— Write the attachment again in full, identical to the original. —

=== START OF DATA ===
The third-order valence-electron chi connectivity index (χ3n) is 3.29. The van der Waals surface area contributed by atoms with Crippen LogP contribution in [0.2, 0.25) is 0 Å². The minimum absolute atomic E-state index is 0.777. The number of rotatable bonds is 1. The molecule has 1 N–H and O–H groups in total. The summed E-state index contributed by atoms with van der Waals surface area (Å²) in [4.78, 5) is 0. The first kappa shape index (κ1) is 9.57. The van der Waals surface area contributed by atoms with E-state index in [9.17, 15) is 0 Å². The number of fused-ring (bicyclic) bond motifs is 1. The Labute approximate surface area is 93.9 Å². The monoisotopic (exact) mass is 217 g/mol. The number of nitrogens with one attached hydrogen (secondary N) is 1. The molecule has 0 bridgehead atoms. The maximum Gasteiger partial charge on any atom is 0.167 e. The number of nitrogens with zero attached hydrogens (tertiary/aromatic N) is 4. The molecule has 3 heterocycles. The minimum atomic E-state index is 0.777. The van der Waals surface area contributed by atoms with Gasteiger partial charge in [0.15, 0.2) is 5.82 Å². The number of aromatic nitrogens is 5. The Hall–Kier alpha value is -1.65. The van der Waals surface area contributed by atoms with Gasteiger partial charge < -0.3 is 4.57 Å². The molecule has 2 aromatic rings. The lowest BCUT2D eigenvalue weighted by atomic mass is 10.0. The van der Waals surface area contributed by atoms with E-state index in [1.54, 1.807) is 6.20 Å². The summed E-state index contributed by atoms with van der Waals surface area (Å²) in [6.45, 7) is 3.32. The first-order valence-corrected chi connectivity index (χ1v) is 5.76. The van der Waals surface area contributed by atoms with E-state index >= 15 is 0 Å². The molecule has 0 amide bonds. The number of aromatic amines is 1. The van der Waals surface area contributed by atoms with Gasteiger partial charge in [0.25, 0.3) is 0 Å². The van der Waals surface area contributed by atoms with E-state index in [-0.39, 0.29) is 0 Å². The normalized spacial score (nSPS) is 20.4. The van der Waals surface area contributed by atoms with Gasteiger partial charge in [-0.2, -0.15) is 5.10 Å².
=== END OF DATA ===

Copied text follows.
The third-order valence-electron chi connectivity index (χ3n) is 3.29. The van der Waals surface area contributed by atoms with Crippen LogP contribution in [0.2, 0.25) is 0 Å². The minimum absolute atomic E-state index is 0.777. The number of rotatable bonds is 1. The molecule has 1 N–H and O–H groups in total. The summed E-state index contributed by atoms with van der Waals surface area (Å²) in [4.78, 5) is 0. The first kappa shape index (κ1) is 9.57. The van der Waals surface area contributed by atoms with E-state index in [9.17, 15) is 0 Å². The number of fused-ring (bicyclic) bond motifs is 1. The Labute approximate surface area is 93.9 Å². The monoisotopic (exact) mass is 217 g/mol. The number of nitrogens with one attached hydrogen (secondary N) is 1. The molecule has 0 bridgehead atoms. The maximum Gasteiger partial charge on any atom is 0.167 e. The number of nitrogens with zero attached hydrogens (tertiary/aromatic N) is 4. The molecule has 3 heterocycles. The minimum atomic E-state index is 0.777. The van der Waals surface area contributed by atoms with Gasteiger partial charge in [0.15, 0.2) is 5.82 Å². The number of aromatic nitrogens is 5. The Hall–Kier alpha value is -1.65. The van der Waals surface area contributed by atoms with Gasteiger partial charge < -0.3 is 4.57 Å². The molecule has 2 aromatic rings. The lowest BCUT2D eigenvalue weighted by atomic mass is 10.0. The van der Waals surface area contributed by atoms with E-state index in [1.54, 1.807) is 6.20 Å². The summed E-state index contributed by atoms with van der Waals surface area (Å²) in [6.45, 7) is 3.32. The first-order valence-corrected chi connectivity index (χ1v) is 5.76. The van der Waals surface area contributed by atoms with E-state index >= 15 is 0 Å². The molecule has 0 amide bonds. The number of aromatic amines is 1. The van der Waals surface area contributed by atoms with Gasteiger partial charge in [0.25, 0.3) is 0 Å². The van der Waals surface area contributed by atoms with E-state index in [-0.39, 0.29) is 0 Å². The normalized spacial score (nSPS) is 20.4. The van der Waals surface area contributed by atoms with Gasteiger partial charge in [-0.2, -0.15) is 5.10 Å².